M-PESA Is The First African Fintech Platform To Join United For Wildlife Financial Taskforce
Lewa Wildlife Conservancy, Kenya. Photo by David Clode on Unsplash
M-PESA has become the first mobile money provider in Africa to join the Financial Taskforce established by United for Wildlife, a coalition of charities that works to tackle the illegal wildlife trade.
United for Wildlife was created in 2012 by The Royal Foundation, led by Prince William, The Duke of Cambridge. It has brought together conservation organisations, governments and global corporations to protect endangered species like elephants, rhinos, tigers and pangolins so they can share our world with future generations.
Organised crime has become one of the greatest threats to animals in Africa and other continents. The illegal wildlife trade is valued between US$50-US$150 billion per year and is one of the five most lucrative global crimes. There is consensus that the global financial system is a crucial medium for the transfer of illicit proceeds.
A monkey in Mole National Park, Ghana. Photo by Lindz Marsh on Unsplash
The M-Pesa mobile money system has become Africa’s most popular financial services provider and the continent’s leading financial technology platform. M-Pesa is actively used by 41.5 million customers across seven African countries who make over 12.2 billion transactions per annum. The platform also enables individuals and businesses to pay bills, create savings and loan accounts and to access overdraft facilities, commercial services and healthcare.
Sitoyo Lopokoyit, CEO of M-Pesa Africa, said: “The environment remains a critical, shared communal resource and has been under threat from the illegal trade of wildlife. The future of our economy, families and children therefore depends on protecting our wildlife and our natural ecosystems.”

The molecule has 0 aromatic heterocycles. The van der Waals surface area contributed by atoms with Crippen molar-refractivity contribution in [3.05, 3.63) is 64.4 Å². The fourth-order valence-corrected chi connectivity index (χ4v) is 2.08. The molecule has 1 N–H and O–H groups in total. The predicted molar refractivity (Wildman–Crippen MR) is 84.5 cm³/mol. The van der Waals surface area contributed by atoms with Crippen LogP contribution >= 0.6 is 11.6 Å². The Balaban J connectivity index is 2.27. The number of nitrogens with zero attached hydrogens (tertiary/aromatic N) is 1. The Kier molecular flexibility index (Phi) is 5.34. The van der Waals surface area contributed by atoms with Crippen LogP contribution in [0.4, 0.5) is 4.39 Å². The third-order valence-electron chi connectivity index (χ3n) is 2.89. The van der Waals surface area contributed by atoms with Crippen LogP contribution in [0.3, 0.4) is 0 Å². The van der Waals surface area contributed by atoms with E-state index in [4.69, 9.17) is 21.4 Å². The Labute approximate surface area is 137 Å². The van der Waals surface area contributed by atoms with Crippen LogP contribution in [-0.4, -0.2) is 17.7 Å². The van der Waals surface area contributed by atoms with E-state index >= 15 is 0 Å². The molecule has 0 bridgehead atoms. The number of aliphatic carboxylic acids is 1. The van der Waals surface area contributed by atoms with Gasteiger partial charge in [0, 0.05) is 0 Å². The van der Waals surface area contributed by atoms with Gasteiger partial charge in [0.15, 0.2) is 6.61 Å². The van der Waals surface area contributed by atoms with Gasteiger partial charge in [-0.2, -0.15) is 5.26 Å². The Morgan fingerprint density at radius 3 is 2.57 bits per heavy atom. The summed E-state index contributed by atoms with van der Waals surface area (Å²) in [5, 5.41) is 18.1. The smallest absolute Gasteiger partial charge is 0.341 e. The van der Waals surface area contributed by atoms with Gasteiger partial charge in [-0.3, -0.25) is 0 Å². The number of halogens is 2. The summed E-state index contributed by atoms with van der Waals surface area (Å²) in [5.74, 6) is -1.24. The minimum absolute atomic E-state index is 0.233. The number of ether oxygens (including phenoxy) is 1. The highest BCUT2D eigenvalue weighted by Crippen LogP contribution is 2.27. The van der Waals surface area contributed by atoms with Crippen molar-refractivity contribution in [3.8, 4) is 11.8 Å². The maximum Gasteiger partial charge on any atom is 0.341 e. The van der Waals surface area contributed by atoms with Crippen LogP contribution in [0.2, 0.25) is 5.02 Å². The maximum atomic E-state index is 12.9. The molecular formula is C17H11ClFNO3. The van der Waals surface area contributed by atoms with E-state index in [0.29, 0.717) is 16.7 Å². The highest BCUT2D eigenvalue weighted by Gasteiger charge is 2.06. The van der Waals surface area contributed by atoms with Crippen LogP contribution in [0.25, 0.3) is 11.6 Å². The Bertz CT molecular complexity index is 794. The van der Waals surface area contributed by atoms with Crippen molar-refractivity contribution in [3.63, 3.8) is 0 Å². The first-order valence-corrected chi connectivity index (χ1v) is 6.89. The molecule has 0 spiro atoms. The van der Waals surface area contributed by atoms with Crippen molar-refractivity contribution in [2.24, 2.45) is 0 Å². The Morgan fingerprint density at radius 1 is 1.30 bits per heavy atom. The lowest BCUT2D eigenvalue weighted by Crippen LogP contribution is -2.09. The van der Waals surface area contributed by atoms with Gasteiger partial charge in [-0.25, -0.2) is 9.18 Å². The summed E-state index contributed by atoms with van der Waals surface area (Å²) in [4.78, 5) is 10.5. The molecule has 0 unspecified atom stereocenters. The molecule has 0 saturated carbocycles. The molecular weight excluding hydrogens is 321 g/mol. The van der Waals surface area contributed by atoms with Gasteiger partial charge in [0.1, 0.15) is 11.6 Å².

The pandemic though has had a significant impact on Africa’s tourism industry which has had a knock-on effect on the conservation sector. It will be many months, perhaps even years, before African countries are able to recover the revenue lost because of global travel restrictions.
Yet this has also brought the public health risks of the illegal wildlife trade into sharp focus. Kate Bedwell, Head of Governance, Risk and Compliance for M-Pesa, explained: “Criminal activity not only endangers animals and threatens the security of rangers but also contributes to the spread of zoonotic diseases – infections caused by a pathogen that has jumped from animal to human - such as Covid-19 and Ebola.”
A lion at the Serengeti, Tanzania. Photo by Amar Yashlaha on Unsplash
United for Wildlife’s Financial Taskforce was established in 2018 via a Declaration signed at Mansion House in London. The Declaration commits signatories to use financial intelligence and resources to support law enforcement efforts to pursue the illegal wildlife trade’s greatest beneficiaries. There are now 42 signatories to the Declaration including Standard Bank, Barclays, Banco Santander Group, the City of London, Deutsche Bank, HSBC Bank, and JP Morgan Chase. The United for Wildlife Taskforce Information Sharing System underpins much of the action by the taskforce.
Lord William Hague, Chair of United for Wildlife said: “The illegal wildlife trade is a global crisis and financial institutions have a crucial role to play in the fight against it. United for Wildlife welcomes M-Pesa to further strengthen the links between financial institutions and law enforcement in order to combat the trafficking of illegal wildlife products.”
Sitoyo Lopokoyit added: “M-Pesa will play a critical role in the mission to stop the illegal wildlife trade by ensuring that there are no illegal funds going through our platform to support or to help this illegal activity.”
A gorilla in Virunga, Democratic Republic of Congo. Photo by Luc Huyghebaert on Unsplash